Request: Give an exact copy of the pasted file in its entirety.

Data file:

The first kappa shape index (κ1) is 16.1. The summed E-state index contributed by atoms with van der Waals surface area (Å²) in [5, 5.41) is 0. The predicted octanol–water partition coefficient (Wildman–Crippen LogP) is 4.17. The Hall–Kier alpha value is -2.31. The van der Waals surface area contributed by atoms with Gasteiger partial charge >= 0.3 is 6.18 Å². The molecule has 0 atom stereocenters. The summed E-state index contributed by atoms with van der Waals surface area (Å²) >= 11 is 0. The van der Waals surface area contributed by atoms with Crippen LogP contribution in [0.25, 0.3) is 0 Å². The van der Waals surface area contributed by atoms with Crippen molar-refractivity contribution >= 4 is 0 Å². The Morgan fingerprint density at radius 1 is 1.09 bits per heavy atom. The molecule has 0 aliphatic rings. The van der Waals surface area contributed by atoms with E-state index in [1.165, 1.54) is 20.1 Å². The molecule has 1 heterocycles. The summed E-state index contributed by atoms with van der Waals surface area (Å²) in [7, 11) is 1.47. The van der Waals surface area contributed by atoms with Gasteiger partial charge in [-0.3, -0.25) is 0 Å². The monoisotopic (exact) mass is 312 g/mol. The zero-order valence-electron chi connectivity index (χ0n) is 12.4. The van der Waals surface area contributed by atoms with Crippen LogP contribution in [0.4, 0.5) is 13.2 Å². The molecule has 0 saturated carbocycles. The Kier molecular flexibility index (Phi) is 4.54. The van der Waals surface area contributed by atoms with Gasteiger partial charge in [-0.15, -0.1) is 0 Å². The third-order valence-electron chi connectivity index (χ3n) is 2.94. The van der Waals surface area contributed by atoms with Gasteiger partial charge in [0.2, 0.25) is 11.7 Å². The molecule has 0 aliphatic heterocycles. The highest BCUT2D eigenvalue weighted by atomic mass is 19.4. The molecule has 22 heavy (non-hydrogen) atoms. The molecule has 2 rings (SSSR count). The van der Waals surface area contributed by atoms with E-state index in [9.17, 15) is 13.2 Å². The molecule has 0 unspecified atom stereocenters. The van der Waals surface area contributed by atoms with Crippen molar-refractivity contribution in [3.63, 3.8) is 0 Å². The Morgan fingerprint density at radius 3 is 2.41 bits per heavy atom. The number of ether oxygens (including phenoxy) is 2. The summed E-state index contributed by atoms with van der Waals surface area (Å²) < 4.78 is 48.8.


The first kappa shape index (κ1) is 16.1. The summed E-state index contributed by atoms with van der Waals surface area (Å²) in [5, 5.41) is 0. The predicted octanol–water partition coefficient (Wildman–Crippen LogP) is 4.17. The Hall–Kier alpha value is -2.31. The van der Waals surface area contributed by atoms with Gasteiger partial charge >= 0.3 is 6.18 Å². The molecule has 0 atom stereocenters. The summed E-state index contributed by atoms with van der Waals surface area (Å²) >= 11 is 0. The van der Waals surface area contributed by atoms with Crippen LogP contribution in [0.25, 0.3) is 0 Å². The van der Waals surface area contributed by atoms with Crippen molar-refractivity contribution >= 4 is 0 Å². The Morgan fingerprint density at radius 1 is 1.09 bits per heavy atom. The molecule has 0 aliphatic rings. The van der Waals surface area contributed by atoms with E-state index in [1.165, 1.54) is 20.1 Å². The molecule has 1 heterocycles. The summed E-state index contributed by atoms with van der Waals surface area (Å²) in [7, 11) is 1.47. The van der Waals surface area contributed by atoms with Gasteiger partial charge in [-0.3, -0.25) is 0 Å². The monoisotopic (exact) mass is 312 g/mol. The zero-order valence-electron chi connectivity index (χ0n) is 12.4. The van der Waals surface area contributed by atoms with Crippen LogP contribution in [0.4, 0.5) is 13.2 Å². The molecule has 0 saturated carbocycles. The Kier molecular flexibility index (Phi) is 4.54. The van der Waals surface area contributed by atoms with Gasteiger partial charge in [-0.15, -0.1) is 0 Å². The third-order valence-electron chi connectivity index (χ3n) is 2.94. The van der Waals surface area contributed by atoms with Gasteiger partial charge in [0.2, 0.25) is 11.7 Å². The molecule has 0 aliphatic heterocycles. The highest BCUT2D eigenvalue weighted by atomic mass is 19.4. The molecule has 22 heavy (non-hydrogen) atoms. The molecule has 2 rings (SSSR count). The van der Waals surface area contributed by atoms with E-state index in [9.17, 15) is 13.2 Å². The molecule has 0 unspecified atom stereocenters. The van der Waals surface area contributed by atoms with Crippen molar-refractivity contribution in [3.63, 3.8) is 0 Å². The Morgan fingerprint density at radius 3 is 2.41 bits per heavy atom. The number of ether oxygens (including phenoxy) is 2. The summed E-state index contributed by atoms with van der Waals surface area (Å²) < 4.78 is 48.8.